Paris: The Islamic State group has built a base in Libya from which to exploit tribal conflicts and expand across Africa, though experts say the jihadists remain vulnerable even if the West`s attention is elsewhere.
Libya`s collapse into a chaotic mess of competing militias since the overthrow and death of dictator Moamer Kadhafi has made it an ideal stomping ground for IS.
IS jihadists gradually built up control of several towns that were of minimal interest to other militias, most notably Kadhafi`s coastal home town of Sirte, east of Tripoli.
Libya not only offers an alternative base if the group is forced out of Syria and Iraq, experts fear it could also take advantage of tribal conflicts to expand south into the Sahel desert region of central Africa, particularly Chad, Niger and Sudan.
"IS is provoking tensions and making alliances," particularly between the competing Tuareg and Toubou tribes, said Kader Abderrahim of the Institute of Strategic and International Relations in Paris.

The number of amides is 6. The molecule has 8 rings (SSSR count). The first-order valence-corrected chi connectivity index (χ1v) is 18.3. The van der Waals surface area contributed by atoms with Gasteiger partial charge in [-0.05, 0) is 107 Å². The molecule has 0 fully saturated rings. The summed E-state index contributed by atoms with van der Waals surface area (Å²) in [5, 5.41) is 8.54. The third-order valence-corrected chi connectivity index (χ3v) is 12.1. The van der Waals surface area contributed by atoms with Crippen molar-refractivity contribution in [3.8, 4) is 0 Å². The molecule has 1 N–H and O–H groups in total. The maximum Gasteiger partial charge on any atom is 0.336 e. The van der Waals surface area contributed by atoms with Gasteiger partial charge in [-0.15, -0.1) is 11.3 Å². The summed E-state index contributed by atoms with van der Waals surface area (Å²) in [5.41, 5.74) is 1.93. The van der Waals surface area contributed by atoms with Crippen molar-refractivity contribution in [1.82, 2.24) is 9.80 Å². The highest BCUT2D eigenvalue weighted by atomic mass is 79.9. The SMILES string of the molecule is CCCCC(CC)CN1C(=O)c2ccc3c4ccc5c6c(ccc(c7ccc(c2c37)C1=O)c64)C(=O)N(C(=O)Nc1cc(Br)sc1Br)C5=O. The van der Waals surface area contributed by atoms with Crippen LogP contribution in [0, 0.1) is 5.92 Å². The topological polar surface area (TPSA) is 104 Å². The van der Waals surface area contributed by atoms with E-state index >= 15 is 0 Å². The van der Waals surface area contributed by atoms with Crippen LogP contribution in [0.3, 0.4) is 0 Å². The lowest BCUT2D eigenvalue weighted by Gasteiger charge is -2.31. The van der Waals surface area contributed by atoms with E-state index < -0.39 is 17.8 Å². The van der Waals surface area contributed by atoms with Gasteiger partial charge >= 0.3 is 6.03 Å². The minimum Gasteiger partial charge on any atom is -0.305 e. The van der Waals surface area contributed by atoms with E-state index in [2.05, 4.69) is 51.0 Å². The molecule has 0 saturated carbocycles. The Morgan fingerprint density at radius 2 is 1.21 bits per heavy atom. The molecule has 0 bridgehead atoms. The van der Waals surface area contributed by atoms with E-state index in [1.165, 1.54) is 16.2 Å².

For now, IS has only a limited foothold in Libya, but it is enough to project violence into neighbouring countries, particularly Tunisia where the group has claimed three attacks this year.
"Tunisia is the most threatened," said Abderrahim. "The terrorists cannot accept the idea of a functioning democracy just a few dozen kilometres away."
Libya also lies just 500 miles (800 kilometres) across the Mediterranean from Italy, and is a route for thousands of refugees -- another weakness IS could exploit.